Reversing Michigan’s population decline through limited-government, pro-growth policies

Reversing Michigan’s population decline through limited-government, pro-growth policies

Earlier this year, Gov. Gretchen Whitmer formed a council with the goal of solving the ongoing and increasing population loss. I said from the beginning: Addressing Michigan’s population loss is a worthwhile endeavor, but any solutions or recommendations coming from the council need to be bipartisan, comprehensive, and data driven.

I am honored to be the Senate Republican nominee on this council, but the governor’s reaction to my nomination was an early indicator that the council was less about solving problems and more about promoting pre-determined partisan goals.

Despite my qualifications as a Yale graduate, former Green Beret and former business executive, having worked in over a dozen countries and lived in five states, as well as maintaining close relationships with state and national leaders who have done the hard work of implementing real pro-growth initiatives — the governor rejected my nomination because I criticized some of her policies.

Considering this, I independently offer some of my own recommendations to the governor’s “Growing Michigan Together Council” to try and boost our state population, promote meaningful economic investments and take our state from the bottom of the rankings back to the top.

Michigan ranks far lower than it should by nearly every metric. We need to improve education standards, increase job opportunities for graduates, encourage business development and growth, simplify a complicated and penalizing tax structure, invest heavily in our infrastructure, and most importantly, get government out of the way and allow people and businesses to thrive.

First, it needs to be recognized that too much government can be a problem. Taxes can be too high, spending can be out of control and misdirected, and regulations can be oppressive — all these things push people and job providers to seek opportunities elsewhere.

The governor’s fight against an income tax reduction, along with promoting job-killing policies like repealing Right to Work and forcing state taxpayers to foot the bill on inflated state contracts are not policies that encourage people or businesses to set up shop in Michigan. Likewise, radical, expensive new energy proposals will not draw investment or encourage economic growth. Michigan is overtaxing and overregulating its population, businesses and jobs right into the open arms of other states.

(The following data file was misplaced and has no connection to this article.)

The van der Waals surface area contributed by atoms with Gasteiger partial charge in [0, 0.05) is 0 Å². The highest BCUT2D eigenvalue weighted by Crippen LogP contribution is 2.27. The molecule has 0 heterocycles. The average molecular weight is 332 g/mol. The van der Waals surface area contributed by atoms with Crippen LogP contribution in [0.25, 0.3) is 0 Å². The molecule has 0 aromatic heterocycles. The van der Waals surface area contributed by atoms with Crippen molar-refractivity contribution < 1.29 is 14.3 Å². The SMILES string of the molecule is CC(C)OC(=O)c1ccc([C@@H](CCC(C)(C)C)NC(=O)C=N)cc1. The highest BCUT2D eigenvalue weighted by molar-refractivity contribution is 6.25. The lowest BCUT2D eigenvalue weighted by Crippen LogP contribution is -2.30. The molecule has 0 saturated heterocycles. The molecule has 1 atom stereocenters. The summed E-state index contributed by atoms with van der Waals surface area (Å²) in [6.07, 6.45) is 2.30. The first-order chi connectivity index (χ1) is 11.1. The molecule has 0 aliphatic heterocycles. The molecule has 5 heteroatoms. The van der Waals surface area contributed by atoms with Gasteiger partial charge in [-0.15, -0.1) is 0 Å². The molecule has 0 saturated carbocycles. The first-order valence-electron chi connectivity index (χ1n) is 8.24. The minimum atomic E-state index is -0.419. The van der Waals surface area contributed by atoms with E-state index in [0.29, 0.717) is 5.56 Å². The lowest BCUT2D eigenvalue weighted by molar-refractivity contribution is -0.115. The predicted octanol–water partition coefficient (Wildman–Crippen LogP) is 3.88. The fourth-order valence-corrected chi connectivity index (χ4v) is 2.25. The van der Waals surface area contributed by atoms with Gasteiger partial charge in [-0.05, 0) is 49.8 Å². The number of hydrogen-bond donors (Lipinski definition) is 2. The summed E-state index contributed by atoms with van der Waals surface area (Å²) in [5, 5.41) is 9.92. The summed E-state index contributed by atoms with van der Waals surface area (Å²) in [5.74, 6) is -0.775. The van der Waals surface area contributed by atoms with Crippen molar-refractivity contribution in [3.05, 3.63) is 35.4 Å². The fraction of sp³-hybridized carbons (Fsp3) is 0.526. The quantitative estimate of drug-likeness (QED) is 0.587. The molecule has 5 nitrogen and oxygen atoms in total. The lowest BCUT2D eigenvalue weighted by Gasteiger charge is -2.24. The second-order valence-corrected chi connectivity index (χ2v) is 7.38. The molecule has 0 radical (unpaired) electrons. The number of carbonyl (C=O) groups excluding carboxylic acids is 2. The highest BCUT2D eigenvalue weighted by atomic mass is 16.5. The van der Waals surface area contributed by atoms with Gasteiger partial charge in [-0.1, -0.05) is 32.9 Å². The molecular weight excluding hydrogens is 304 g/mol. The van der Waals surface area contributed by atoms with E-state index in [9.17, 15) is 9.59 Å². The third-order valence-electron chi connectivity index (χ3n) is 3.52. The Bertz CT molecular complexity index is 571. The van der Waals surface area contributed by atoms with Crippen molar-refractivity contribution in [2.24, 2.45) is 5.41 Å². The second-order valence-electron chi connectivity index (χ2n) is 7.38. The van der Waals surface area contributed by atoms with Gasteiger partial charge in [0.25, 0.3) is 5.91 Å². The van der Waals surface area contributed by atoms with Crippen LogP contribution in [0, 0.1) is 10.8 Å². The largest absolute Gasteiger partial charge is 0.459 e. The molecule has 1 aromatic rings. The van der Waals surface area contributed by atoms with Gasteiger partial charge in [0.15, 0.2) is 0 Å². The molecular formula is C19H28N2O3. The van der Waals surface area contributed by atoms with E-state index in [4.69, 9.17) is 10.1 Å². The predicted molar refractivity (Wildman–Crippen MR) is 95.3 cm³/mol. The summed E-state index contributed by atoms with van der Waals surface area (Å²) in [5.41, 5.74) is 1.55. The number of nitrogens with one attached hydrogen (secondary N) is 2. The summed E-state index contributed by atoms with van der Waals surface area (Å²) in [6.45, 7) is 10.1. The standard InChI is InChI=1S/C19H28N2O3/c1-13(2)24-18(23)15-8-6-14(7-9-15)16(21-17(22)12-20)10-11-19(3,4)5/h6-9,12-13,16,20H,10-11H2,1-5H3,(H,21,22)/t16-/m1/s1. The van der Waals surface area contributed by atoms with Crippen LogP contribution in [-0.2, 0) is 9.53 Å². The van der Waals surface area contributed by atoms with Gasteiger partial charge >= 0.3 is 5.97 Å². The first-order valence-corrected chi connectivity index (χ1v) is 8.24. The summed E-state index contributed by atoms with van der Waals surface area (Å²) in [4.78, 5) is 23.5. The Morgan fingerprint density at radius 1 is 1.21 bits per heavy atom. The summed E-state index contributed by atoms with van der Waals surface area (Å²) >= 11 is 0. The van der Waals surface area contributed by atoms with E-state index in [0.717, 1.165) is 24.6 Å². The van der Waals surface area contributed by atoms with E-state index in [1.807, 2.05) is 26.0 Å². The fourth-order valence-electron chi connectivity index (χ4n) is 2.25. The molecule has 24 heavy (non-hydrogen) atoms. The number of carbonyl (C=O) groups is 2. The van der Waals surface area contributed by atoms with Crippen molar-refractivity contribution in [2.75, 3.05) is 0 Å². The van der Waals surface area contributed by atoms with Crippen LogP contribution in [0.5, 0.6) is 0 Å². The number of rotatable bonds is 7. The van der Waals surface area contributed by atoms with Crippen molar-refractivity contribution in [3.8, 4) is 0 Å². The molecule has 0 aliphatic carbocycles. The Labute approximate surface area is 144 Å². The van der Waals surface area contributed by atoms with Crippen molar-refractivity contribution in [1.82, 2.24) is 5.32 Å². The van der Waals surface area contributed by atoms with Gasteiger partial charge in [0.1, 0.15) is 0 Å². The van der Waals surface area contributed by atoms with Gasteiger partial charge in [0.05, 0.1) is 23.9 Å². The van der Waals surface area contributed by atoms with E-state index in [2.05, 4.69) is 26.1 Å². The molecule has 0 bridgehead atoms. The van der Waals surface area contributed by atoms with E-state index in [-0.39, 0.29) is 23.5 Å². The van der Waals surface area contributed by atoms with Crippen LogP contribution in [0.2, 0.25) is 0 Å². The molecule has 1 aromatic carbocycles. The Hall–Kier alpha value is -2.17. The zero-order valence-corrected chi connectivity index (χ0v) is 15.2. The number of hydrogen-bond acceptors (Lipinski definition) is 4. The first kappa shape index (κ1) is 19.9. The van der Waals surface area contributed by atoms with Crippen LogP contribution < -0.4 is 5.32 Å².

Despite giving more money to schools each year, data from the U.S. Department of Education shows that Michigan is down in nearly every category compared to the rest of the nation. Democrats in Lansing have fought to eliminate reading requirements and lower educational standards — including metrics used by parents to determine an educator’s effectiveness. It’s plainly obvious that lowering standards and increasing funding have not netted desirable results, yet more money for teacher unions and scrapping the use of student progress are the only solutions being brought to the table.

These are only a few examples of overbearing reforms that stifle economic and population growth just this term. We need to move beyond the tax, regulate, and spend mindset that has held our state back for generations. It’s time to pursue more effective, bipartisan and data-driven answers.

A limited-government, pro-growth economic perspective and a focus on reversing our state’s decline through tax reform, commonsense regulation, public safety, individual rights, worker freedom and a high standard for our students’ education are what are needed to encourage more people to call Michigan home.

Competition amongst ideas will offer better answers than will ideological blindness. We need to be open to new ideas. However, it is critical we base any efforts on facts and facts alone — and the fact is Michigan is facing population decline and recent legislative efforts have only worsened the issue. There are solutions out there, and we can change course — but only if we take appropriate, decisive action and pursue real-world solutions.

I remain hopeful that we can create a foundation of growth and economic prosperity that allows my three children and future generations to fulfill their dreams without having to leave their home state, as so many have had to do.

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